I have shelved digital storytelling and explicit instructional design to shift into a tangentially-related career into health information and outreach. This is, in part, why I haven’t updated this blog in a while–aside from just not making time for it over the last few months. Socially and professionally (and physically) though, I have made drastic changes over the past year (or suffered changes). There will be things I’ll address in other posts, but for now, I’m concerned with trying to do now is document my progress since I am learning a new discipline in many ways.
Over the past several weeks since beginning my new journey, I’ve traveled to regional, state, and national conferences on literacy, technology, and medicine as a way to get oriented with the larger picture of public health and literacy in my geographic area. During this time, I’ve learned about the successes and inequities in the community and on the front lines of medicine just to get familiar with the terminology. Now, I’m actually trying to develop more in-depth knowledge and it begins with a continuing education course offered through the University of Illinois on Evidence Based Practice.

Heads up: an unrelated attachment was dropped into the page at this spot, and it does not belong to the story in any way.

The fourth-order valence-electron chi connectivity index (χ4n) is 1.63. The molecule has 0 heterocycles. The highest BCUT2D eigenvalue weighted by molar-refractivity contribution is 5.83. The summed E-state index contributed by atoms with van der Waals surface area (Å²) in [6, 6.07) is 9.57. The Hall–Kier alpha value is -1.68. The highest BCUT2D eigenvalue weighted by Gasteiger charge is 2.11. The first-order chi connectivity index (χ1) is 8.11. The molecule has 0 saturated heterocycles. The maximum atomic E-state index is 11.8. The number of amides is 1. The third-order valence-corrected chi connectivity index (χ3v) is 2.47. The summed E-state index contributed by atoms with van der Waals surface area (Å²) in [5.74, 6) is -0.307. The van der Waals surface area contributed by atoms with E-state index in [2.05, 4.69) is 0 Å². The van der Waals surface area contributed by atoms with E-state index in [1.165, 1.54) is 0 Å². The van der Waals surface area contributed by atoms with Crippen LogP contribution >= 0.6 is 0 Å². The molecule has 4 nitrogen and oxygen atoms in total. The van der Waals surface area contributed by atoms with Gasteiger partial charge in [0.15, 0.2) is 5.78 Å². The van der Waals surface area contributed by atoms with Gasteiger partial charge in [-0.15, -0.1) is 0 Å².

For the new few weeks and maybe longer, I want this blog of mine to be a learning one. School was never something I took to or figured out how to do. “Work hard” and “do what your told” was not sound advice on the part of my parents so much as inaccessible and uninspiring ideas. It wasn’t until after college that I realized that the system isn’t for everyone. I think it’s what made me gravitate toward teaching and instructional development–not wanting others to slip through the cracks and rely on privilege or luck, as I think I ended up doing. And as for myself, I realized that practice + active reflection or reflective discussion is what works best for me as a learner–that’s what I think I misunderstood as a young adult: that learning and retaining knowledge is a conscious choice that takes frequent reinforcement, not solely a rote, repetitive activity*.
*Although this is often necessary too just to understand the many iterations of an activity and for self-discovery, which is something I’ve internalized from physical practices.